Penitents publicly discussing confession details


#1

We know the priests of the Lord’s Church are bound by the SEAL of confession. Why then are penitents so open about about publicly telling
what the priest said in the reconciliation chapel? Is this right?


#2

#3

Good question. I don’t know. The only thing I’d discuss with anyone is the penance he gave me. Now that you ask I’m not sure if this right either


#4

In certain cases it may help those who are hesitant to go, those who are afraid to confess certain sins, those who are confused about something regarding Confession.


#5

We, as penitents, may talk about our confession. We are not bound by a seal like priests are. Think of it like talking about a doctor visit and what the doctor said. Because it is “our” confession there is no problem of freely disclosing it if we choose to.

Of course no one is free to demand we disclose the details of our confession.


#6

It is not forbidden, but it might not always be prudent. The advice that the priest gives is for a particular individual and the circumstances of that particular individual. It does not necessarily apply to someone else.

An example of this might be in the case of advice given to a scrupulous person regarding confessing doubtful sins. This same advice would not apply to a person with a well-formed conscience.

Having said that, I don’t have a personal problem discussing certain aspects of my confessions with some people.


#7

The priest is bound not the penitent. I e discussed the contents if a confession with a bishop before.


#8

Same here. When I was encouraging my sister to return to the church, I talked to her about my confessions to help her along. It worked!


#9

I think that it can be very useful to me and to other people to talk about our confessions openly. It normalizes them and a lot of people think that the very fact of confession is something that ought to be shrouded in secrecy; kept in the box, if you will. I think that our Byzantine style of confession, wherein we can see others making their confessions, is also very helpful.


#10

The penitent is allowed to talk about his or her own confession. The priest is not allowed to talk about it. The reason for the rule is to allow the penitent to feel free to tell the priest sensitive information, without having to worry that the priest is going to blab it to someone else.

It’s similar to lawyer-client confidentiality in the USA. The lawyer and the client talk about the client’s case. The lawyer is not allowed to disclose the conversation. However, if the client decides he wants to publicly reveal it, then the client is allowed to do so. Again, the purpose of the rule is to allow the client to tell the lawyer things that might be sensitive in order to get the best legal advice, without worrying that the lawyer will tell others.


#11

You can give details of YOUR confession but not absolutely not someone else’s if you overhear them even accidentally.


#12

[quote=“Flopfoot, post:2, topic:539728, full:true”]


I know that a priest is obliged not to reveal anything he has been told in confession. However, Is it OK for a confessor to discuss with others what the priest told him/her? [/quote]

FYI, a confessor is a priest who hears confessions. The penitent is the person who confesses sins.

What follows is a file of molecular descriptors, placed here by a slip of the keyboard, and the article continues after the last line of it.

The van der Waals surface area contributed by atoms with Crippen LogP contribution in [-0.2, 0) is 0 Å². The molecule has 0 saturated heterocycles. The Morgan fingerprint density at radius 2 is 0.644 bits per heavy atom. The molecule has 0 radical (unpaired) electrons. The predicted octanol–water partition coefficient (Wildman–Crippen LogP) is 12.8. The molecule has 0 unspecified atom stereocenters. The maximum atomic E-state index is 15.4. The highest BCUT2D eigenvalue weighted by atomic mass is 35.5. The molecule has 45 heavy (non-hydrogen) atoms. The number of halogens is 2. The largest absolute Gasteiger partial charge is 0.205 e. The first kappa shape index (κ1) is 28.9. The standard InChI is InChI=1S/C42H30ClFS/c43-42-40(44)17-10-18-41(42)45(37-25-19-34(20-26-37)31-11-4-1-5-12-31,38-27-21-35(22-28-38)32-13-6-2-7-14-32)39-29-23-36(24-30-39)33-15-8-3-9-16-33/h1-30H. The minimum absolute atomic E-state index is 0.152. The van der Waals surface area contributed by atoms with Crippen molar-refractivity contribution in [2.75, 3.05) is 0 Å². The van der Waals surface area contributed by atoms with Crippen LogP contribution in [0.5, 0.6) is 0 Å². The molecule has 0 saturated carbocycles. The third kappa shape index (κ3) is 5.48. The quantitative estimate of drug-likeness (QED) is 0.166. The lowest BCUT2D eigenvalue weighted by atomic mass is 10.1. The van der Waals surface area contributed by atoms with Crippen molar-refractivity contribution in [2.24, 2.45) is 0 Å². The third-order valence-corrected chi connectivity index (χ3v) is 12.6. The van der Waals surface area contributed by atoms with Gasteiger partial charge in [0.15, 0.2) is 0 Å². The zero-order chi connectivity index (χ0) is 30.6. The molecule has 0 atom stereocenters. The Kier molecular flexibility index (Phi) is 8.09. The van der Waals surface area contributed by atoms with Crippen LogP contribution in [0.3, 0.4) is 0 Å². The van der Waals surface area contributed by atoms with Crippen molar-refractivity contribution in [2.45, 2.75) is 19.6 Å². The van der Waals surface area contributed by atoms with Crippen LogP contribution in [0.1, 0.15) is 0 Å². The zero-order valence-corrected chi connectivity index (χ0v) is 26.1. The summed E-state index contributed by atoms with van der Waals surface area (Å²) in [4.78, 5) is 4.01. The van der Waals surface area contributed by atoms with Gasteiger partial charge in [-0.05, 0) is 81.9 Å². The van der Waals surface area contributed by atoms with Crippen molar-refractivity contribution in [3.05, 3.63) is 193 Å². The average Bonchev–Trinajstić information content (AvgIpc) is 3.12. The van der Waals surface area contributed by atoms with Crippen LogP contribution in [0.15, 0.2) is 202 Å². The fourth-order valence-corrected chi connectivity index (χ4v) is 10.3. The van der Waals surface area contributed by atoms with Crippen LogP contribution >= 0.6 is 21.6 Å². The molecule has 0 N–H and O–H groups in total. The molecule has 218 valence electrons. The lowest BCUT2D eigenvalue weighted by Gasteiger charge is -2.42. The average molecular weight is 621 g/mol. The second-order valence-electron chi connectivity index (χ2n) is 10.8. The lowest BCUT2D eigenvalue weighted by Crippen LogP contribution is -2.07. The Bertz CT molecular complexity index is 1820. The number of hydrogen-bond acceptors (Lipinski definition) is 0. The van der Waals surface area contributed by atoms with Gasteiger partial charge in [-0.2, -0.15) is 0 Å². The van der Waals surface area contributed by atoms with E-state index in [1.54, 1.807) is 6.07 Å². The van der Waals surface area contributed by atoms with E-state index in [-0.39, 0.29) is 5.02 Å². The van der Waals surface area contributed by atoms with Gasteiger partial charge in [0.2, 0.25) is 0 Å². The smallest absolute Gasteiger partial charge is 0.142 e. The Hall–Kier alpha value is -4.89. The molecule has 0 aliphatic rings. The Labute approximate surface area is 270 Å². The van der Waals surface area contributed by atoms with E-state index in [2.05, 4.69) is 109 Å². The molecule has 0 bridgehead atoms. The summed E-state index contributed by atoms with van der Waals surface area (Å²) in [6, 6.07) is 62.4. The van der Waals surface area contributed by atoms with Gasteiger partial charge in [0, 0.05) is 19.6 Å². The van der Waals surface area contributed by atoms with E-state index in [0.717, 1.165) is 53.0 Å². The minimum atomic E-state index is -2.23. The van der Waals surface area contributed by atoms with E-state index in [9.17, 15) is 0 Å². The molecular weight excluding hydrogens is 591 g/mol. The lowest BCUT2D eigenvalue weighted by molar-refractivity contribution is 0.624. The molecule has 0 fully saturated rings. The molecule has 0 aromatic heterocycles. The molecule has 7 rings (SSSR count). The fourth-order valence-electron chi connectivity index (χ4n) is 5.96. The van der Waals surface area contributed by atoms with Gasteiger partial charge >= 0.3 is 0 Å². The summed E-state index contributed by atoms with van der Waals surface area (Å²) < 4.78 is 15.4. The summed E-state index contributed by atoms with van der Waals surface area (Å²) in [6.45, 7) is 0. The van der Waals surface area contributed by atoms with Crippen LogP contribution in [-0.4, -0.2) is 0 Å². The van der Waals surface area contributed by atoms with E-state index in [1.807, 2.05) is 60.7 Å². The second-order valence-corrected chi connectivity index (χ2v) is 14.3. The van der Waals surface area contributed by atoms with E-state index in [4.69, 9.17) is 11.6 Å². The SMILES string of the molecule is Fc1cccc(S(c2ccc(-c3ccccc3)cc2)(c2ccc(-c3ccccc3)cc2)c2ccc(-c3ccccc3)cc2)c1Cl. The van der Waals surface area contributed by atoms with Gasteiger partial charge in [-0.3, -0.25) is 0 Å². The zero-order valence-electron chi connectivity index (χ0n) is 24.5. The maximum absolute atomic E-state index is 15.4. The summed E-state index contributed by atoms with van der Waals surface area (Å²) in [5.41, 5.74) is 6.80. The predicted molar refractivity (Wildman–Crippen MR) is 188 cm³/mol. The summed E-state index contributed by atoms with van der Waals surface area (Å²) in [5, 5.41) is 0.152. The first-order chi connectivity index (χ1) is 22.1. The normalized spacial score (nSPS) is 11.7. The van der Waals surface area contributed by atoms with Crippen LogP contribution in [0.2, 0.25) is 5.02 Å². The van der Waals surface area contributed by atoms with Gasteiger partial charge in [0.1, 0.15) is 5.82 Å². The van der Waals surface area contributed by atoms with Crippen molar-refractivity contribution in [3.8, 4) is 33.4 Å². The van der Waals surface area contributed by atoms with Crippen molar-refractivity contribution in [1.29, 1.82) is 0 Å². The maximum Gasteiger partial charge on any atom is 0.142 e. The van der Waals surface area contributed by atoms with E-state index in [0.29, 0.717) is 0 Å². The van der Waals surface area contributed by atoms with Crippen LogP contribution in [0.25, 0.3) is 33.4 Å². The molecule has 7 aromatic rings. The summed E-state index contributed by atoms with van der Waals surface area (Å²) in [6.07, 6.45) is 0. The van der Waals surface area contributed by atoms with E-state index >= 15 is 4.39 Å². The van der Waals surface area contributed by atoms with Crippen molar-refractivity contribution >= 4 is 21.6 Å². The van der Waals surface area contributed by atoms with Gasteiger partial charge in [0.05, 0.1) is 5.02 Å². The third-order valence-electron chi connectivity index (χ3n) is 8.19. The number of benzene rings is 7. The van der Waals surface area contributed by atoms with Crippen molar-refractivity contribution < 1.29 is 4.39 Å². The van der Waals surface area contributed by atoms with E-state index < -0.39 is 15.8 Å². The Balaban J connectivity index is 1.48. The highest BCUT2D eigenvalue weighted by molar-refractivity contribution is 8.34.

#13

Many Catholic chastity speakers (Jason and Chrystalina Evert, Matt Fradd, etc.) refer to having previously viewed pornography, (at least possibly discussed having) masturbated, and having had pre-marital sex, having since confessed these things, if they too were bound by the seal, they couldn’t do this.


#14

If someone claims a priest did something wrong in the course of a confession, and complains, is the priest allowed to give countervailing evidence? Or to deny what is claimed? If so, how can the seal be absolute?


#15

The penitent is free to speak about their own confession.

An interesting side note: a priest can’t talk about a past confession under any circumstances ie. even to defend himself from allegations. So if you’re going to talk about a confession for anything along those lines it’s especially important to be honest and fair and leave nothing out. If that isn’t done, even in a harmless-seeming way. Then no, it’s absolutely not right.


#16

Yes, a penitent is free to discuss with whomever he wishes what he confessed. It is the confessor who is bound by the seal not the penitent.

It is similar to when I have been to the doctor’s or my solicitor. I am free to tell others what happened in my doctor’s surgery or my solicitor’s office. However, they are not free to reveal what I told them.


#17

It’s my understanding that the priest is not allowed to give “countervailing evidence” as he is still bound to silence even if the penitent talks to third parties about the confession. And he probably isn’t even going to remember the confession, as priests generally say they forget everything that was said in there almost immediately because of the volume of confessions they hear and because they have other things on their mind. So even if he was allowed to give “countervailing evidence” he wouldn’t remember anything.


#18

It might not be a great idea, depending on the sensitivity of the information, but there’s no reason the penitent can’t if he or she chooses.


#19

He is not even allowed to say who went to Confession to him. No and that is what is so sad because some people who are up to no good will use Confession for their on horrible purposes and KNOW that the Priest can say nothing in his defense if it was said during Confession.


#20

The priest couldn’t even acknowledge that the person had gone to him for confession (I assume an appointment scheduled on a calendar would partially break this as the person would have set up confession with him outside of confession, and it would be noticeable to him on the calendar).


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